The JangleBox

Indie, Noise, Shoegaze… Music

Wreckless Eric: Several shades of green (Single, 2015)

Un sencillo con todo el sabor del Pop norteamericano específicamente elaborado en la Gran Manzana: percusiones sobrias, letras oscuras y cierto tono oscuro general. El regreso de Wreckless Eric se llama Several shades of green, y está incluido en amERICa, su próximo trabajo, a editar en noviembre.


“Eric recorded the album in his ramshackle house in upstate New York: amplifiers in the kitchen, in the hallway, bass amp in the guest bedroom, microphones up the staircase, speaker cabinets in doorways, frenetic bursts of guitar feedback exploding out of the kitchen…He’s been living like this for years, since the 1980s drove him screaming from legitimate recording studios. A way of life transported from England to France, to England, back again to France, and finally to America.
Eric played electric guitars and bass throughout, strummed a scratchy 3/4 size Framus Teenager acoustic (bought from an old blues singer down in Georgia) against simplistic drum loops of his own creation. Here and there he called on friends and neighbours – Brian Dewan manned a malfunctioning Wurlitzer organ and other dodgy keyboards, bringing in cheap but magnificent synthetic choirs. Jane Scarpantoni played the cello. Alexander Turnquist guested on the e-bow guitar. Eric’s wife Amy Rigby assisted on piano, banjo and vocal harmonies. Eric treated and manipulated the sounds the American musicians made as they were being recorded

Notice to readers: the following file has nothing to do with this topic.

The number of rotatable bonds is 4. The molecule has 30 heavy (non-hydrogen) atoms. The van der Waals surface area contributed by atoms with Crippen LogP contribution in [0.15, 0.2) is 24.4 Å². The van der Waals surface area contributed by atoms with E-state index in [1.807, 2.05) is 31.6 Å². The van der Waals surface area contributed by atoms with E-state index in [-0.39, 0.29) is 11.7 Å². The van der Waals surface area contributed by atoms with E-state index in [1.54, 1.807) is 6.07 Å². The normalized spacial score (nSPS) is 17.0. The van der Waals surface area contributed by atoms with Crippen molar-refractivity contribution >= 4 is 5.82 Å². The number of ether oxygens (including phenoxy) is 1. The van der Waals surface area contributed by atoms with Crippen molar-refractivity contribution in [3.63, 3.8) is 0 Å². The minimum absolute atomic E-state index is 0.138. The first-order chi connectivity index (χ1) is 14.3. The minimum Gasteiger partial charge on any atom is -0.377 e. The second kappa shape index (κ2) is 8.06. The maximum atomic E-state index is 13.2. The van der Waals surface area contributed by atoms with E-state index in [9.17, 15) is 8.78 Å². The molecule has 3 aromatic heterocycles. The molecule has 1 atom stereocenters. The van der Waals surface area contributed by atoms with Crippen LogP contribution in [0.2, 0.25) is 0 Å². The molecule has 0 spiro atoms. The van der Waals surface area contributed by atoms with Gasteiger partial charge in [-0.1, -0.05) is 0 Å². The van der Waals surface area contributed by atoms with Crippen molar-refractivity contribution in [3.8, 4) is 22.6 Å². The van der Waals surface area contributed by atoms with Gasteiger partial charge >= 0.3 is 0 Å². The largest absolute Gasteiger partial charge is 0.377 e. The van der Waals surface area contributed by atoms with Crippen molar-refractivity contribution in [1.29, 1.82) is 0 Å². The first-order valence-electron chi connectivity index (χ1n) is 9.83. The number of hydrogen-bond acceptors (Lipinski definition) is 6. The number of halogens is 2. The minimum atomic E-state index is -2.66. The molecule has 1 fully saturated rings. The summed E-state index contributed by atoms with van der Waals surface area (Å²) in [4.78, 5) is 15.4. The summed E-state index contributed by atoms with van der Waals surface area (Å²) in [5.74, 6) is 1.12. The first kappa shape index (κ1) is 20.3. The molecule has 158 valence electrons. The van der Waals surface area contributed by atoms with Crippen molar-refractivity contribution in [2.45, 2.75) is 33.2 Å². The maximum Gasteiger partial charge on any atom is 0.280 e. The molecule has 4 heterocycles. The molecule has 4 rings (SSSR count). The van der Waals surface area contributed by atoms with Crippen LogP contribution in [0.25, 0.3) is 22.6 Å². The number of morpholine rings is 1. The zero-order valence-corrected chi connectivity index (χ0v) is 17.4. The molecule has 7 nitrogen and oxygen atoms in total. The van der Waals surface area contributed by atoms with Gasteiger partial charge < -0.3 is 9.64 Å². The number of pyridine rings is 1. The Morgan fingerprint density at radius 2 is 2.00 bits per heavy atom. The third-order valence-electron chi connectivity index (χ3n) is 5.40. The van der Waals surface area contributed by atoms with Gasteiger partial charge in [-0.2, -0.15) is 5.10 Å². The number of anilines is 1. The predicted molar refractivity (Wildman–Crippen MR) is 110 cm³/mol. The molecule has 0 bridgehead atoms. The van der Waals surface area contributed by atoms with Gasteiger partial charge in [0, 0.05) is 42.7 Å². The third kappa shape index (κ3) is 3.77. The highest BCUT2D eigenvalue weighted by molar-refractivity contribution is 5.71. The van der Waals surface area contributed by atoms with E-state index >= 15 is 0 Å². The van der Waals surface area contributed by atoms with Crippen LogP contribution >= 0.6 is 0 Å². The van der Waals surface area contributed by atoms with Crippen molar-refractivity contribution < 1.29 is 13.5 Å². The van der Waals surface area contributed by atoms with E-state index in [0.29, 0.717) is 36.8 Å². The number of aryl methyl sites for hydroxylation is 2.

And so through random scrawls of guitars and loops and drones, meditations emerged on desperation (Property Shows), regret (Days Of My Life); fast food (Sysco Trucks), self-advancement (Up The Fuselage), pop fame lost and resurrected (Boy Band), firearms and civil liberties (White Bread): white bread built this land of milk and money…
Other songs are autobiographical and personal – Several Shades Of Green, Transitory Thing: I carried a case full of dirty clothes halfway around the world, when luggage was smaller and the chances were plenty I drank beer and sang songs for girls. The album ends with Have A Great Day, an immigrant’s open-eyed appreciation of his new home: Judy In Disguise, Bobbie Gentry’s Mississippi skies Trains rolling by Sears bungalow homes…” (Press)

10 noviembre, 2015 - Posted by | Wreckless Eric-Amy Rigby

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